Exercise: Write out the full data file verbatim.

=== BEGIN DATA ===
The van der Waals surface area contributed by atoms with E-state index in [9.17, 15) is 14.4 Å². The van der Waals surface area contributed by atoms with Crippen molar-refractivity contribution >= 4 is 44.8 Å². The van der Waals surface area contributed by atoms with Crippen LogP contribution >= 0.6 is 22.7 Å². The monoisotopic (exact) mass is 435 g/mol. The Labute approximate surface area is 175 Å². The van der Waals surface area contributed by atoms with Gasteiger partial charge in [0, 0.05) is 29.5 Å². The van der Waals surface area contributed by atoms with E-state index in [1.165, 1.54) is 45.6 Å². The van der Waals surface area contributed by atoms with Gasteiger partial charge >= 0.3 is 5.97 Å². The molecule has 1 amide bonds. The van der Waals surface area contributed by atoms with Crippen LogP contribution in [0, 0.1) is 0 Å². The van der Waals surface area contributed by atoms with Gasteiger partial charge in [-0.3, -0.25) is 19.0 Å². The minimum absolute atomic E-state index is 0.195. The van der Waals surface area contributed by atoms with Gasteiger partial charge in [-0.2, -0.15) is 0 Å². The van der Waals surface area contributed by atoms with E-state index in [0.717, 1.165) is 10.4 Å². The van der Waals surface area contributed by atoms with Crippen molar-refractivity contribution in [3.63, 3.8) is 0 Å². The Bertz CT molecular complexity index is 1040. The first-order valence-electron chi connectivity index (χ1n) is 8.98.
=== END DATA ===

The van der Waals surface area contributed by atoms with E-state index in [9.17, 15) is 14.4 Å². The van der Waals surface area contributed by atoms with Crippen molar-refractivity contribution >= 4 is 44.8 Å². The van der Waals surface area contributed by atoms with Crippen LogP contribution >= 0.6 is 22.7 Å². The monoisotopic (exact) mass is 435 g/mol. The Labute approximate surface area is 175 Å². The van der Waals surface area contributed by atoms with Gasteiger partial charge in [0, 0.05) is 29.5 Å². The van der Waals surface area contributed by atoms with E-state index in [1.165, 1.54) is 45.6 Å². The van der Waals surface area contributed by atoms with Gasteiger partial charge >= 0.3 is 5.97 Å². The molecule has 1 amide bonds. The van der Waals surface area contributed by atoms with Crippen LogP contribution in [0, 0.1) is 0 Å². The van der Waals surface area contributed by atoms with Gasteiger partial charge in [-0.3, -0.25) is 19.0 Å². The minimum absolute atomic E-state index is 0.195. The van der Waals surface area contributed by atoms with Gasteiger partial charge in [-0.2, -0.15) is 0 Å². The van der Waals surface area contributed by atoms with E-state index in [0.717, 1.165) is 10.4 Å². The van der Waals surface area contributed by atoms with Crippen molar-refractivity contribution in [3.63, 3.8) is 0 Å². The Bertz CT molecular complexity index is 1040. The first-order valence-electron chi connectivity index (χ1n) is 8.98.